Remote Control Aircraft Flight Logging V2
Why this app?
My first big app was the Remote Control Aircraft Flight Log app, which consumed a great deal of my time and proved a very ambitious app to write. The result was Ok, but was also way more complex than I had hoped for. Learning doesn't usually result in a clean, slick result. This was definitely not clean and slick.
So, this app was born. It's a new version of the same flight log and uses some of the same code (not everything was over complicated in the old app). However, I wanted an iPad specific version and I wanted to be able to use some of the iOS 16 features that I couldn't use in the previous app.
The app you see here is a work in progress. It's a long way from a finished and polished flight logging app. That said, the majority of it hangs together and I am working out the bugs I introduced by simplifying the code and eliminating a lot of the intermediate objects that I simply didn't need. It will continue to evolve.
Key Learning Points
What did I want to achieve
My previous flight log was constrained by a desire to make it compatible with iOS 15. NavigationView is a great tool, but it makes somethings very difficult and I found myself writing a lot of code to ensure detail views were being updated properly. It worked but was way more complex than I felt it needed to be.
Version 2 uses NavigationSplitView which enhances the way split views work in iOS 16 and allowed me to remove a lot of the code I had written to maintain detail views. Coupled with the removal of some intermediate Data Transfer Objects (DTO's) that I just plain didn't need, I was set to remove a lot of complexity for this version.
So, my aims for this version expand on the previous version by adding:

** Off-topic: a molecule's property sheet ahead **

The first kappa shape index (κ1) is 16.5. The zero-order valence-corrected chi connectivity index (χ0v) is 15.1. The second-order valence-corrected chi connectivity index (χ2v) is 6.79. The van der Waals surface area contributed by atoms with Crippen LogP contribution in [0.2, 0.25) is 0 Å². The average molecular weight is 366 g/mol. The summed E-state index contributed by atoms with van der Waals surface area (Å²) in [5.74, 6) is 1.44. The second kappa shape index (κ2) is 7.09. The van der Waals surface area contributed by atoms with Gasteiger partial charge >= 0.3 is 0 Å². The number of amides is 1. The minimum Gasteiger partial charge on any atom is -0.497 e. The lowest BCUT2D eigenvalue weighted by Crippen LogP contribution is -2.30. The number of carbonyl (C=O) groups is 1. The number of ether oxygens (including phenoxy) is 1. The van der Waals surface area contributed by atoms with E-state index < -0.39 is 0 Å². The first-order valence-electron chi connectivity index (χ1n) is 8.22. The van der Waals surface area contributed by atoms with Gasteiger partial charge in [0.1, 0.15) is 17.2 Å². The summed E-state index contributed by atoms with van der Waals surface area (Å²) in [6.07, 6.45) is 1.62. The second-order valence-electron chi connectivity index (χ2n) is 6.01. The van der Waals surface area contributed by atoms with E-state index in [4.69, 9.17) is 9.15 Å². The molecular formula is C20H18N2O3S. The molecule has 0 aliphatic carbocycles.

- Core Data.
- Simple migration to add a object and relationship.
- Ad-hoc query - retrieve only what I need for certain functionality rather than populating whole object graphs for minimal data.
- Reusing and expanding the shared framework I created for the V1 code.
- Greatly simplifying the code.
- Using iOS 16 specific components to simplify view maintenance.
- Creating an iPad specific app that can run on the Mac.
- Find some way to incorporate reporting into an iOS app.
The development of the previous app led to the creation of the Utility Views framework. By way of proof of code sharing, this V2 app extended this framework to include a new control.
Also, for this development I also created a framework of Utility Classes to contain some of the classes that are pretty universal. In this case, a developer logging system.
Reporting proved to be a nightmare as I couldn't find any reporting libraries that gave me any kind of useful output. I'm sure there must be something out there, but I failed to find it. So, I was forced to write PDFTools to create my own PDF generation system.. It's not complicated to use and the results are acceptable. It probably needs a little more work, but that will evolve over time.
I had a spec, of sorts for this project. It's more of a simple list of requirements, but it gives some insight into what I was trying to achieve.
Below is what the regulation states for 'over 25kg' models but in reality most these fields won't be fill in for every flight. Smaller models also need to keep a log but would need just a subset of these fields so the same log would meet the requirements for all. In addition to below, every model pilot must now be registered with the CAA. So this would also need to appear somewhere.